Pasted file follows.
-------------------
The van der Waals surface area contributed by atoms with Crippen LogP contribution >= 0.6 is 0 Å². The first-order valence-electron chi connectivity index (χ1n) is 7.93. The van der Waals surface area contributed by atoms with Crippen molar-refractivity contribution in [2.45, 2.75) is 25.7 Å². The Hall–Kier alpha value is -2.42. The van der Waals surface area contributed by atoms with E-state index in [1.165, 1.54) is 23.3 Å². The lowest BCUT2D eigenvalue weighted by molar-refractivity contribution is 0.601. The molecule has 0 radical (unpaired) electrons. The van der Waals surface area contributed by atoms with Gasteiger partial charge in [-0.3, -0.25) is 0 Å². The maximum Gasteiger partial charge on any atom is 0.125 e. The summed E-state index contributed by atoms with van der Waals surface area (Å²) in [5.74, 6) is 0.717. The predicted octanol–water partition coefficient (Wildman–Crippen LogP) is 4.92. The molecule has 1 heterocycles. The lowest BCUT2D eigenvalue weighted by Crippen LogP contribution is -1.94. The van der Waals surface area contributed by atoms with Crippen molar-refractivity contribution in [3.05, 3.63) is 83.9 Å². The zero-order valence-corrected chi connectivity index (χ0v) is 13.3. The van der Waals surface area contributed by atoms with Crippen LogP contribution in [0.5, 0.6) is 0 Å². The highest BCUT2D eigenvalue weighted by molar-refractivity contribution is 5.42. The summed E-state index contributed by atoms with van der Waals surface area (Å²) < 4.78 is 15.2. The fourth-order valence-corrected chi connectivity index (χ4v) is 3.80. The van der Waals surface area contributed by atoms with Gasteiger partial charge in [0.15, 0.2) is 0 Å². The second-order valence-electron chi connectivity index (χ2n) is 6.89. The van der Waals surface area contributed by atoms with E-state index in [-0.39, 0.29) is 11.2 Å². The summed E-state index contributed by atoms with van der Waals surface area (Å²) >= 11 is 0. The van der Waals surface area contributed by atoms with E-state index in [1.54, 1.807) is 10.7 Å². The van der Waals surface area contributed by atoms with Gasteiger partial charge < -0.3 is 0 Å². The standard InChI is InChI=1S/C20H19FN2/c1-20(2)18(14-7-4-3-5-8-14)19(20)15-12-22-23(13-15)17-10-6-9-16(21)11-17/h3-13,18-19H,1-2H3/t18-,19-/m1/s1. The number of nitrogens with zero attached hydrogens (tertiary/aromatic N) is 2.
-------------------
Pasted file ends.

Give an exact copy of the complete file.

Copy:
The van der Waals surface area contributed by atoms with Crippen LogP contribution >= 0.6 is 0 Å². The first-order valence-electron chi connectivity index (χ1n) is 7.93. The van der Waals surface area contributed by atoms with Crippen molar-refractivity contribution in [2.45, 2.75) is 25.7 Å². The Hall–Kier alpha value is -2.42. The van der Waals surface area contributed by atoms with E-state index in [1.165, 1.54) is 23.3 Å². The lowest BCUT2D eigenvalue weighted by molar-refractivity contribution is 0.601. The molecule has 0 radical (unpaired) electrons. The van der Waals surface area contributed by atoms with Gasteiger partial charge in [-0.3, -0.25) is 0 Å². The maximum Gasteiger partial charge on any atom is 0.125 e. The summed E-state index contributed by atoms with van der Waals surface area (Å²) in [5.74, 6) is 0.717. The predicted octanol–water partition coefficient (Wildman–Crippen LogP) is 4.92. The molecule has 1 heterocycles. The lowest BCUT2D eigenvalue weighted by Crippen LogP contribution is -1.94. The van der Waals surface area contributed by atoms with Crippen molar-refractivity contribution in [3.05, 3.63) is 83.9 Å². The zero-order valence-corrected chi connectivity index (χ0v) is 13.3. The van der Waals surface area contributed by atoms with Crippen LogP contribution in [0.5, 0.6) is 0 Å². The highest BCUT2D eigenvalue weighted by molar-refractivity contribution is 5.42. The summed E-state index contributed by atoms with van der Waals surface area (Å²) < 4.78 is 15.2. The fourth-order valence-corrected chi connectivity index (χ4v) is 3.80. The van der Waals surface area contributed by atoms with Gasteiger partial charge in [0.15, 0.2) is 0 Å². The second-order valence-electron chi connectivity index (χ2n) is 6.89. The van der Waals surface area contributed by atoms with E-state index in [-0.39, 0.29) is 11.2 Å². The summed E-state index contributed by atoms with van der Waals surface area (Å²) >= 11 is 0. The van der Waals surface area contributed by atoms with E-state index in [1.54, 1.807) is 10.7 Å². The van der Waals surface area contributed by atoms with Gasteiger partial charge < -0.3 is 0 Å². The standard InChI is InChI=1S/C20H19FN2/c1-20(2)18(14-7-4-3-5-8-14)19(20)15-12-22-23(13-15)17-10-6-9-16(21)11-17/h3-13,18-19H,1-2H3/t18-,19-/m1/s1. The number of nitrogens with zero attached hydrogens (tertiary/aromatic N) is 2.